‘State’ Ban on Emigration

Pall Mall Gazette, 21 April 1921

Emigration from the island of Ireland was considerably high during the early 20th century. A potent combination of economic upheaval and political unrest, particularly after the outbreak of the War of Independence, caused large numbers of people to seek opportunities elsewhere. In February 1921 alone, almost 2,000 people were recorded as emigrating to Britain or the United States. Alarmed at these large numbers, in April 1921 Dáil Éireann proclaimed that anyone wishing to emigrate must obtain permission from its Minister for Home Affairs. The ban was widely ignored because it was so difficult to enforce, despite fines and threats. The manager of the Dublin branch of popular travel agent Thomas Cook narrowly avoided being killed because he repeatedly refused to comply with the ban on selling tickets for voyages abroad.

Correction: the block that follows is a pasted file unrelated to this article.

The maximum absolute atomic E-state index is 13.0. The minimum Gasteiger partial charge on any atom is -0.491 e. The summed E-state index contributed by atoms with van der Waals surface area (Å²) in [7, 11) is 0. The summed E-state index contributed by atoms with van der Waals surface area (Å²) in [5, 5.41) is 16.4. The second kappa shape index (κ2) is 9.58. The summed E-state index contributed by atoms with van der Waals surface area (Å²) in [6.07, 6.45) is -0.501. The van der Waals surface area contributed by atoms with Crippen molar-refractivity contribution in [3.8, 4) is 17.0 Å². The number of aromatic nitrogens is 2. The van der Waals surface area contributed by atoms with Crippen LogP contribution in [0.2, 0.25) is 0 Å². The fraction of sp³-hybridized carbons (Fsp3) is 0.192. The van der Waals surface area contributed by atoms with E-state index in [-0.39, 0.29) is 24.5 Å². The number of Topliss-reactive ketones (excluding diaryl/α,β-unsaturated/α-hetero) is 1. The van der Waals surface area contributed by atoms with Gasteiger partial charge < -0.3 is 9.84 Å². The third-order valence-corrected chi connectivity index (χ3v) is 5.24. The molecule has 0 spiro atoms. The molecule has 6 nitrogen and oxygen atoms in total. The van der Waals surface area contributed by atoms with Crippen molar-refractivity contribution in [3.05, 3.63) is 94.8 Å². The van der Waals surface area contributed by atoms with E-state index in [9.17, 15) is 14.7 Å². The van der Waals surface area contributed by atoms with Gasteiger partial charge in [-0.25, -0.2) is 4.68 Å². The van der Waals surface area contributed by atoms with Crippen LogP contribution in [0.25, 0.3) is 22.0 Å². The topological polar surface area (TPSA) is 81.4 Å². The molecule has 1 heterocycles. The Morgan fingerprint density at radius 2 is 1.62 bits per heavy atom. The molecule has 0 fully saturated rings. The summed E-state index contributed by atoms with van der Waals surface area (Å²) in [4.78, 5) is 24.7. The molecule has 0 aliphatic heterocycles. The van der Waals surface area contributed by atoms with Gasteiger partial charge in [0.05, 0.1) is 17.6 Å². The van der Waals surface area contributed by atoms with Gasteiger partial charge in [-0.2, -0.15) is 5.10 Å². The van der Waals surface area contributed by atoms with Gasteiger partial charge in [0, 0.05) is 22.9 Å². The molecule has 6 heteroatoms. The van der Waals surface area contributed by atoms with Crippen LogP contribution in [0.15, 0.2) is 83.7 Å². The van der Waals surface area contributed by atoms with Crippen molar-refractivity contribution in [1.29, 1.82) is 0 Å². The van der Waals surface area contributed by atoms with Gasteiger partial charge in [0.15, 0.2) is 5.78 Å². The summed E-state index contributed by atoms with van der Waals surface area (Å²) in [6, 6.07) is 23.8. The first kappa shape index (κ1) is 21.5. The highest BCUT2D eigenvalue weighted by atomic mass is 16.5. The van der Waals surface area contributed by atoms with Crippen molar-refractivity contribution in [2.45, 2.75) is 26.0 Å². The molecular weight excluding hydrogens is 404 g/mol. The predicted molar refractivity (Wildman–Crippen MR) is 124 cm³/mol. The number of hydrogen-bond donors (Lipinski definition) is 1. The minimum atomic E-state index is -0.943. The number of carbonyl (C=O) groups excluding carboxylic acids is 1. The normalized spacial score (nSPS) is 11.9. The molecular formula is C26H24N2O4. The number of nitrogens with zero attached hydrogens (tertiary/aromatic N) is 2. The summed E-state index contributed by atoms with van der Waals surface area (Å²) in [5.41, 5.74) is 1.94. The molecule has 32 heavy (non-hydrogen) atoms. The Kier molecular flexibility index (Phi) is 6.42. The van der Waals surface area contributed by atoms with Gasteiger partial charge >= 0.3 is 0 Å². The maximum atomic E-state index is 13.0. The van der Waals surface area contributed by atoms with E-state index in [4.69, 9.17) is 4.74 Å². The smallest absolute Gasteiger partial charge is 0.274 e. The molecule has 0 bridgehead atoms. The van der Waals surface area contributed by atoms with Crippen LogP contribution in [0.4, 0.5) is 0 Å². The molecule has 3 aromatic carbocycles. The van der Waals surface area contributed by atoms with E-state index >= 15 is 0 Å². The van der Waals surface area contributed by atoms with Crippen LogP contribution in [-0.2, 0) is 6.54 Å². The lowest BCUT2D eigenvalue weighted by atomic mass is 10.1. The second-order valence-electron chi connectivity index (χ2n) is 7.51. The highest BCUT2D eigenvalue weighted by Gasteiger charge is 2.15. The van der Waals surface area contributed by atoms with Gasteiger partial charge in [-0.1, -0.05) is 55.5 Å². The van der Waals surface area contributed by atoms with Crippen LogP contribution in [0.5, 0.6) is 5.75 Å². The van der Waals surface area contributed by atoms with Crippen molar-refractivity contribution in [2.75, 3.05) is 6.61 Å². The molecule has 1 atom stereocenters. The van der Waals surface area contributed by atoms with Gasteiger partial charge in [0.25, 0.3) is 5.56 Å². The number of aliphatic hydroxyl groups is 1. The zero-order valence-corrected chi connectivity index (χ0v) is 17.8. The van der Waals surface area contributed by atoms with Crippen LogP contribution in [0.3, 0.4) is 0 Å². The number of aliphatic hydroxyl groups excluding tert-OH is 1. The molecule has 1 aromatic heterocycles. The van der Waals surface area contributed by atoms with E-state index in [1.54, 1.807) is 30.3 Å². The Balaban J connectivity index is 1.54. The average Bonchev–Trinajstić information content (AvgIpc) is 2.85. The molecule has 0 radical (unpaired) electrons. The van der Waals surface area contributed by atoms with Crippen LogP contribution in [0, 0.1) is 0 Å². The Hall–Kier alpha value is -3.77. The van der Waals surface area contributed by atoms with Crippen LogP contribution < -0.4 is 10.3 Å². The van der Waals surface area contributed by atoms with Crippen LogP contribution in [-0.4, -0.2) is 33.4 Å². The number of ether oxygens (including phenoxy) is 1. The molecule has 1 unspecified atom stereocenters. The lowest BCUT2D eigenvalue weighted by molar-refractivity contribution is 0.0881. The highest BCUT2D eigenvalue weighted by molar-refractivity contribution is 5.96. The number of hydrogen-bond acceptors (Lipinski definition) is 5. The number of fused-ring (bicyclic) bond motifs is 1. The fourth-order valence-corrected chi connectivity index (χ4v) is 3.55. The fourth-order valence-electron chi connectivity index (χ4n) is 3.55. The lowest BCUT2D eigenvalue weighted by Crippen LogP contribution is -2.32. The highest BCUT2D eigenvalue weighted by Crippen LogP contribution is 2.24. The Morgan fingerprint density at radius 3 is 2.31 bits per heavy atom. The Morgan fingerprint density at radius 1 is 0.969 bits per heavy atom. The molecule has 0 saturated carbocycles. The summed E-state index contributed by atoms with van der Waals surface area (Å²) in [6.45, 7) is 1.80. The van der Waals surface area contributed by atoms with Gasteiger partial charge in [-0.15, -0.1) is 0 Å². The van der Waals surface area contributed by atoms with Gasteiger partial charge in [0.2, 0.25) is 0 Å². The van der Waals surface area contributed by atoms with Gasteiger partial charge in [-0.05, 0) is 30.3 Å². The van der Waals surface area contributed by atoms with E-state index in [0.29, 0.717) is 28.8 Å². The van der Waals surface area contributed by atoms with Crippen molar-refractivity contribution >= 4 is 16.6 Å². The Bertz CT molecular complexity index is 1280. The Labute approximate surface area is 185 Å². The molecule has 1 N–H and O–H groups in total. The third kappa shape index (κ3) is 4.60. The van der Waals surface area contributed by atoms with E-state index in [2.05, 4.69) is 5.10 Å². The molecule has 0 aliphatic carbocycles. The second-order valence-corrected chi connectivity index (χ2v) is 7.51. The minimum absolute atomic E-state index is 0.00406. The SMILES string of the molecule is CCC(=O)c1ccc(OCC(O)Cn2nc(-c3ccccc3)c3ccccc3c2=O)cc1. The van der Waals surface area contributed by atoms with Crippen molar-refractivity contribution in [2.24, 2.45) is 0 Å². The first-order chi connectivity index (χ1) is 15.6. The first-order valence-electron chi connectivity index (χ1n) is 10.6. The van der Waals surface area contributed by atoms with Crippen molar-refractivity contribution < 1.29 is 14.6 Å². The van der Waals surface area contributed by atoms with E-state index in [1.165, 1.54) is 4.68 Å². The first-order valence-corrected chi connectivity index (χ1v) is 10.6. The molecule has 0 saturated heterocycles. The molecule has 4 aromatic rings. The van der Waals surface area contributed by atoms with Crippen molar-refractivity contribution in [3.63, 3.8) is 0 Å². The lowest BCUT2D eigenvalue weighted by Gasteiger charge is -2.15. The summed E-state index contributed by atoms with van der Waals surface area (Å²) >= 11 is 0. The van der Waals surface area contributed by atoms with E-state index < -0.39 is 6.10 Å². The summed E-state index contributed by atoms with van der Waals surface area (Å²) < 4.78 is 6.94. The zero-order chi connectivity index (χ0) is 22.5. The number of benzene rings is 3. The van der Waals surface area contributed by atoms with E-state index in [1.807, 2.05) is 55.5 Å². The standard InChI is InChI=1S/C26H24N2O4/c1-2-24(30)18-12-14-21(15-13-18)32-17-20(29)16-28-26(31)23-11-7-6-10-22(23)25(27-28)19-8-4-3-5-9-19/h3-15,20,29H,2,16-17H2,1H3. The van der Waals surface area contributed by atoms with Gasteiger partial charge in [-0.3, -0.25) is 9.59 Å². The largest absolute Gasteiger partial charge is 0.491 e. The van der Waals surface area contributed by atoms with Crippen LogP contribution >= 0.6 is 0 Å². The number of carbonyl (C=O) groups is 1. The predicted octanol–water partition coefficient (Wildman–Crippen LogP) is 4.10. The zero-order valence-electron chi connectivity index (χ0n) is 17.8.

‘State’ Ban on Emigration

A Proclamation issued to-night by Dáil Éireann states that it has been the design of England to weaken the Irish nation by forcing young men and women to ‘emigrate’.

‘In order defeat this design, Dáil Éireann has decreed that no citizen of the Republic shall leave Ireland without permission of the Minister for Home Affairs.’

The Proclamation also orders shipping and emigration agents to refuse to issue tickets or accept passage money. ‘Any person disobeying the regulation shall be deemed guilty of a grave offence against the welfare of the State in a time of war.’